Two arguments against having a referendum on the Lisbon treaty

Richard Laming
I was asked to give a speech at a conference today, arguing the case against having a referendum on the Lisbon treaty. I’d rather have been asked to speak about why the Lisbon treaty is a good thing – focusing on the content rather than the process – but anyway I’m a good sport.

I told the audience that there are two basic arguments against such a referendum, but they are incompatible with each other. I explained both of them, rather than saying which one I preferred.

1. Britain is a parliamentary democracy

The Lisbon treaty is now passed into law. It was debated and voted upon in parliament, which is the British constitutional way of ratifying treaties. It was one thing to try and insert into the ratification bill the requirement to hold a referendum, but it is quite another to go back now that it has had royal assent and reopen the debate. We are told that it is a matter of fundamental constitutional principle, but is that really so? After all, there are plenty of other constitutional issues that advocates of a referendum on Lisbon do not feel so passionate about.

For example, there are many people in this country who would prefer Britain to abolish the monarchy and become a republic. That is at present a settled constitutional matter in British law, but there aren’t many eurosceptics calling for a referendum on it now. Then there is electoral reform. Labour even had a commitment to a referendum on PR in their 1997 general election manifesto. Most eurosceptics at the time, according to their Lisbon principles, should have supported this as a fundamental constitutional issue, but they did not.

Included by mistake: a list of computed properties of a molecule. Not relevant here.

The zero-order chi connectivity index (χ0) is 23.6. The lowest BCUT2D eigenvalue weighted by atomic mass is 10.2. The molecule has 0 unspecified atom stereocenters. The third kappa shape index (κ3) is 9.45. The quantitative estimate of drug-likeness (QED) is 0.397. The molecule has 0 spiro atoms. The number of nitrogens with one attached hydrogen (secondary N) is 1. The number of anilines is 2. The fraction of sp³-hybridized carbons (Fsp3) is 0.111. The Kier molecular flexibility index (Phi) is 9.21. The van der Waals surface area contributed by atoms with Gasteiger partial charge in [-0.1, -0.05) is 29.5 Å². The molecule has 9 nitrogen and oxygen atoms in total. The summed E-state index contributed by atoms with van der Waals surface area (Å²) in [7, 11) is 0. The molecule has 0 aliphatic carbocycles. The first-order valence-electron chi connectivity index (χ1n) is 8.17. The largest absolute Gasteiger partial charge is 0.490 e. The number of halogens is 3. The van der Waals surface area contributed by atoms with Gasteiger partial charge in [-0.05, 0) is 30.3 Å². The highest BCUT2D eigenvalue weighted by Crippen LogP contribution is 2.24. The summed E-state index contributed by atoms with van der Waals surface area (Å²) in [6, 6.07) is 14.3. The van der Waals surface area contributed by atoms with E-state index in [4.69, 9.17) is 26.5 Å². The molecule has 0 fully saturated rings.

And right now, in Scotland, there is the strong demand for a referendum on independence. A constitutional issue if ever there was one. But the eurosceptics in Scotland, for example in the Scottish Tory party, are against there being a referendum. Were the Conservatives to side with the SNP on this, they would have a majority in the Scottish parliament. But the Tories persist in opposing a referendum there.

What all of these three fundamental constitutional issues have in common is that the eurosceptics in general support the majority opinion in parliament, namely monarchy, first past the post voting, and union between England and Scotland. The issue upon which they want a referendum is one where they are in a minority in parliament. The suspicion arises that, in the eyes of its advocates, this is not a matter of constitutional principle at all but rather an attempt to get what they want by other means if parliament will not give it to them itself.

2. Lisbon is the wrong subject for a referendum

The second argument, which is of course incompatible with the first, is that referendums are in fact a good idea, but that the Lisbon treaty is the wrong subject for a referendum on Europe.

Listen to all the criticisms made of the treaty: it enshrines the supremacy of EU law over national law; it doesn’t reduce the burden of regulation or the policies such as the CAP or the CFP; it leaves an unaccountable bureaucracy and does not deal with the democratic deficit. Leaving aside the question of whether these criticisms are in fact valid, they are all in fact criticisms of the EU as such and not of the Lisbon treaty. A No vote on the Lisbon treaty will leave them all unaffected. The only vote that would deal with these public concerns is a vote on EU membership as a whole.

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